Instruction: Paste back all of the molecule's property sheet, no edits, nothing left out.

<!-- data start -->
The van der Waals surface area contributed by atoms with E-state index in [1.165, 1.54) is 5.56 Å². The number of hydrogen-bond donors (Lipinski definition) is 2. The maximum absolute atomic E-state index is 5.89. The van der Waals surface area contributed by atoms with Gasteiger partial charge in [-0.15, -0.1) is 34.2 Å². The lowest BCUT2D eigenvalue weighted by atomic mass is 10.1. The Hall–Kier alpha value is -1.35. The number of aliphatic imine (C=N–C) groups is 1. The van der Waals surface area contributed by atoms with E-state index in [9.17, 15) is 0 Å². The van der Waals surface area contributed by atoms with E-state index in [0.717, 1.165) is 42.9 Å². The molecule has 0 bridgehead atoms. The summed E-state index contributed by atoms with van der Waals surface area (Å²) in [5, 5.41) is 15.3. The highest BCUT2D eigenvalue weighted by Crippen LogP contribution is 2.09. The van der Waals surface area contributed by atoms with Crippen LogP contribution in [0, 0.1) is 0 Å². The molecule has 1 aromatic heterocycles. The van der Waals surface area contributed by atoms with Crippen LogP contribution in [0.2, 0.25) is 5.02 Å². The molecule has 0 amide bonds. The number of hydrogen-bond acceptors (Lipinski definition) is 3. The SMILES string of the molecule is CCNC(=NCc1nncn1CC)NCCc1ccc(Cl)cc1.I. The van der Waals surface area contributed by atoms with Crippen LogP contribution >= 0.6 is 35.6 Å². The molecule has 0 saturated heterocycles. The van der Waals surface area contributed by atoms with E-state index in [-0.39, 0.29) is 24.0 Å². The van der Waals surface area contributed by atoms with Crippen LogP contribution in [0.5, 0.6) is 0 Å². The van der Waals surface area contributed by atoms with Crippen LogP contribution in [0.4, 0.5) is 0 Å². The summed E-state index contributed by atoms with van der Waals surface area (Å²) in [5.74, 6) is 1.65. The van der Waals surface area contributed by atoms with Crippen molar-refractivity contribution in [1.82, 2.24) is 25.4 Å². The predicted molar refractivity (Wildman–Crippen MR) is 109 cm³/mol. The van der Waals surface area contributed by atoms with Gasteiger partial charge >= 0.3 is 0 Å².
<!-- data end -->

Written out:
The van der Waals surface area contributed by atoms with E-state index in [1.165, 1.54) is 5.56 Å². The number of hydrogen-bond donors (Lipinski definition) is 2. The maximum absolute atomic E-state index is 5.89. The van der Waals surface area contributed by atoms with Gasteiger partial charge in [-0.15, -0.1) is 34.2 Å². The lowest BCUT2D eigenvalue weighted by atomic mass is 10.1. The Hall–Kier alpha value is -1.35. The number of aliphatic imine (C=N–C) groups is 1. The van der Waals surface area contributed by atoms with E-state index in [9.17, 15) is 0 Å². The van der Waals surface area contributed by atoms with E-state index in [0.717, 1.165) is 42.9 Å². The molecule has 0 bridgehead atoms. The summed E-state index contributed by atoms with van der Waals surface area (Å²) in [5, 5.41) is 15.3. The highest BCUT2D eigenvalue weighted by Crippen LogP contribution is 2.09. The van der Waals surface area contributed by atoms with Crippen LogP contribution in [0, 0.1) is 0 Å². The molecule has 1 aromatic heterocycles. The van der Waals surface area contributed by atoms with Crippen LogP contribution in [0.2, 0.25) is 5.02 Å². The molecule has 0 amide bonds. The number of hydrogen-bond acceptors (Lipinski definition) is 3. The SMILES string of the molecule is CCNC(=NCc1nncn1CC)NCCc1ccc(Cl)cc1.I. The van der Waals surface area contributed by atoms with Crippen LogP contribution >= 0.6 is 35.6 Å². The molecule has 0 saturated heterocycles. The van der Waals surface area contributed by atoms with E-state index in [-0.39, 0.29) is 24.0 Å². The van der Waals surface area contributed by atoms with Crippen LogP contribution in [0.5, 0.6) is 0 Å². The van der Waals surface area contributed by atoms with Crippen LogP contribution in [0.4, 0.5) is 0 Å². The summed E-state index contributed by atoms with van der Waals surface area (Å²) in [5.74, 6) is 1.65. The van der Waals surface area contributed by atoms with Crippen molar-refractivity contribution in [1.82, 2.24) is 25.4 Å². The predicted molar refractivity (Wildman–Crippen MR) is 109 cm³/mol. The van der Waals surface area contributed by atoms with Gasteiger partial charge >= 0.3 is 0 Å².